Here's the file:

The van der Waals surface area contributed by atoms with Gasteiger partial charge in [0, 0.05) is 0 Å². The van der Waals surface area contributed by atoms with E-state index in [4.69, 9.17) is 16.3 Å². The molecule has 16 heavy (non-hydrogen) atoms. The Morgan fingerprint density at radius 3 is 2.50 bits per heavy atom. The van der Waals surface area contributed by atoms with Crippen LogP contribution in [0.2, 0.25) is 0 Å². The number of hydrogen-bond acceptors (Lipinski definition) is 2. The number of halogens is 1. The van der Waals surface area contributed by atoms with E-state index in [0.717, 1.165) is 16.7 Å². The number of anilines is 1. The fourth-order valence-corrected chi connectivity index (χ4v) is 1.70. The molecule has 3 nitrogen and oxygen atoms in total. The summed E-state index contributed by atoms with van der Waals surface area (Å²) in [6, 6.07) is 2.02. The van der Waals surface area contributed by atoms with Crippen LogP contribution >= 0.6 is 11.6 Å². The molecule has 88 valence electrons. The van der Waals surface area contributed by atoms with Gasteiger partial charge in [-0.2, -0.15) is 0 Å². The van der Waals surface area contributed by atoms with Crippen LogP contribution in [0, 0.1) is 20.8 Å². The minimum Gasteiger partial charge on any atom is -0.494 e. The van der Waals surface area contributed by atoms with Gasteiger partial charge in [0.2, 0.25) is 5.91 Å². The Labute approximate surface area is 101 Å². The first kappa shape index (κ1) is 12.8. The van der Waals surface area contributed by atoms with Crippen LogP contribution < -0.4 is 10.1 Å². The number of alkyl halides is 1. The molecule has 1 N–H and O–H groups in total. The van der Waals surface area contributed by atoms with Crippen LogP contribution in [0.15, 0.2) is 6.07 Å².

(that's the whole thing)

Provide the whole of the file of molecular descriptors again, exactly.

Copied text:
The van der Waals surface area contributed by atoms with Gasteiger partial charge in [0, 0.05) is 0 Å². The van der Waals surface area contributed by atoms with E-state index in [4.69, 9.17) is 16.3 Å². The molecule has 16 heavy (non-hydrogen) atoms. The Morgan fingerprint density at radius 3 is 2.50 bits per heavy atom. The van der Waals surface area contributed by atoms with Crippen LogP contribution in [0.2, 0.25) is 0 Å². The number of hydrogen-bond acceptors (Lipinski definition) is 2. The number of halogens is 1. The van der Waals surface area contributed by atoms with E-state index in [0.717, 1.165) is 16.7 Å². The number of anilines is 1. The fourth-order valence-corrected chi connectivity index (χ4v) is 1.70. The molecule has 3 nitrogen and oxygen atoms in total. The summed E-state index contributed by atoms with van der Waals surface area (Å²) in [6, 6.07) is 2.02. The van der Waals surface area contributed by atoms with Crippen LogP contribution >= 0.6 is 11.6 Å². The molecule has 88 valence electrons. The van der Waals surface area contributed by atoms with Gasteiger partial charge in [-0.2, -0.15) is 0 Å². The van der Waals surface area contributed by atoms with Crippen LogP contribution in [0, 0.1) is 20.8 Å². The minimum Gasteiger partial charge on any atom is -0.494 e. The van der Waals surface area contributed by atoms with Gasteiger partial charge in [0.2, 0.25) is 5.91 Å². The Labute approximate surface area is 101 Å². The first kappa shape index (κ1) is 12.8. The van der Waals surface area contributed by atoms with Crippen LogP contribution < -0.4 is 10.1 Å². The number of alkyl halides is 1. The molecule has 1 N–H and O–H groups in total. The van der Waals surface area contributed by atoms with Crippen LogP contribution in [0.15, 0.2) is 6.07 Å².